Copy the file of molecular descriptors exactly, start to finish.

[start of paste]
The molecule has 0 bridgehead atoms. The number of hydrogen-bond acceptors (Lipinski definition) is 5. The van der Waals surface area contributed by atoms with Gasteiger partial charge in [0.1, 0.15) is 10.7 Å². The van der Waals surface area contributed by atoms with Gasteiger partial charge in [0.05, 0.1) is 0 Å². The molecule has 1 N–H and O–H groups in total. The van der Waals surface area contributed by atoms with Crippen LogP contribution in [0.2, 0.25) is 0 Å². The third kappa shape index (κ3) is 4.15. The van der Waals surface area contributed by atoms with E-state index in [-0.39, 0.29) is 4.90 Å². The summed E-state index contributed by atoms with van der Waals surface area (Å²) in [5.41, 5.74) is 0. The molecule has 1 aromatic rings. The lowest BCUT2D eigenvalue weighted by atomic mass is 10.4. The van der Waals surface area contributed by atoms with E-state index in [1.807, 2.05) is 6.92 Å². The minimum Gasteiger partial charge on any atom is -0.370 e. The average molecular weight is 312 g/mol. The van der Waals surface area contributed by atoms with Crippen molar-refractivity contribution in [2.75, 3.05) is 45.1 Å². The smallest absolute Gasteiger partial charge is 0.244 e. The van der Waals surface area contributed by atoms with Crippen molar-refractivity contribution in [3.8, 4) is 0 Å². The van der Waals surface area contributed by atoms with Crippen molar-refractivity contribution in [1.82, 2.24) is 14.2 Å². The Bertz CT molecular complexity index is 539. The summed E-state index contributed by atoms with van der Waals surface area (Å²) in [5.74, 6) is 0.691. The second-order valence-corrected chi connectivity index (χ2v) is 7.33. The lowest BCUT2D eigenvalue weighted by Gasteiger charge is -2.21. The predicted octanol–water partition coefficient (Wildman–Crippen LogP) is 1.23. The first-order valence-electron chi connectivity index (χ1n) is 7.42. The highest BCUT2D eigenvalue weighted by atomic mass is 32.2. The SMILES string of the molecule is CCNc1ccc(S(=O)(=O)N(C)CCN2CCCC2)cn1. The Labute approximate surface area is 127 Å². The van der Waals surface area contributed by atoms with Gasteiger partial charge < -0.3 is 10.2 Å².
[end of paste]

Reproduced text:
The molecule has 0 bridgehead atoms. The number of hydrogen-bond acceptors (Lipinski definition) is 5. The van der Waals surface area contributed by atoms with Gasteiger partial charge in [0.1, 0.15) is 10.7 Å². The van der Waals surface area contributed by atoms with Gasteiger partial charge in [0.05, 0.1) is 0 Å². The molecule has 1 N–H and O–H groups in total. The van der Waals surface area contributed by atoms with Crippen LogP contribution in [0.2, 0.25) is 0 Å². The third kappa shape index (κ3) is 4.15. The van der Waals surface area contributed by atoms with E-state index in [-0.39, 0.29) is 4.90 Å². The summed E-state index contributed by atoms with van der Waals surface area (Å²) in [5.41, 5.74) is 0. The molecule has 1 aromatic rings. The lowest BCUT2D eigenvalue weighted by atomic mass is 10.4. The van der Waals surface area contributed by atoms with E-state index in [1.807, 2.05) is 6.92 Å². The minimum Gasteiger partial charge on any atom is -0.370 e. The average molecular weight is 312 g/mol. The van der Waals surface area contributed by atoms with Crippen molar-refractivity contribution in [2.75, 3.05) is 45.1 Å². The smallest absolute Gasteiger partial charge is 0.244 e. The van der Waals surface area contributed by atoms with Crippen molar-refractivity contribution in [3.8, 4) is 0 Å². The van der Waals surface area contributed by atoms with Crippen molar-refractivity contribution in [1.82, 2.24) is 14.2 Å². The Bertz CT molecular complexity index is 539. The summed E-state index contributed by atoms with van der Waals surface area (Å²) in [5.74, 6) is 0.691. The second-order valence-corrected chi connectivity index (χ2v) is 7.33. The lowest BCUT2D eigenvalue weighted by Gasteiger charge is -2.21. The predicted octanol–water partition coefficient (Wildman–Crippen LogP) is 1.23. The first-order valence-electron chi connectivity index (χ1n) is 7.42. The highest BCUT2D eigenvalue weighted by atomic mass is 32.2. The SMILES string of the molecule is CCNc1ccc(S(=O)(=O)N(C)CCN2CCCC2)cn1. The Labute approximate surface area is 127 Å². The van der Waals surface area contributed by atoms with Gasteiger partial charge < -0.3 is 10.2 Å².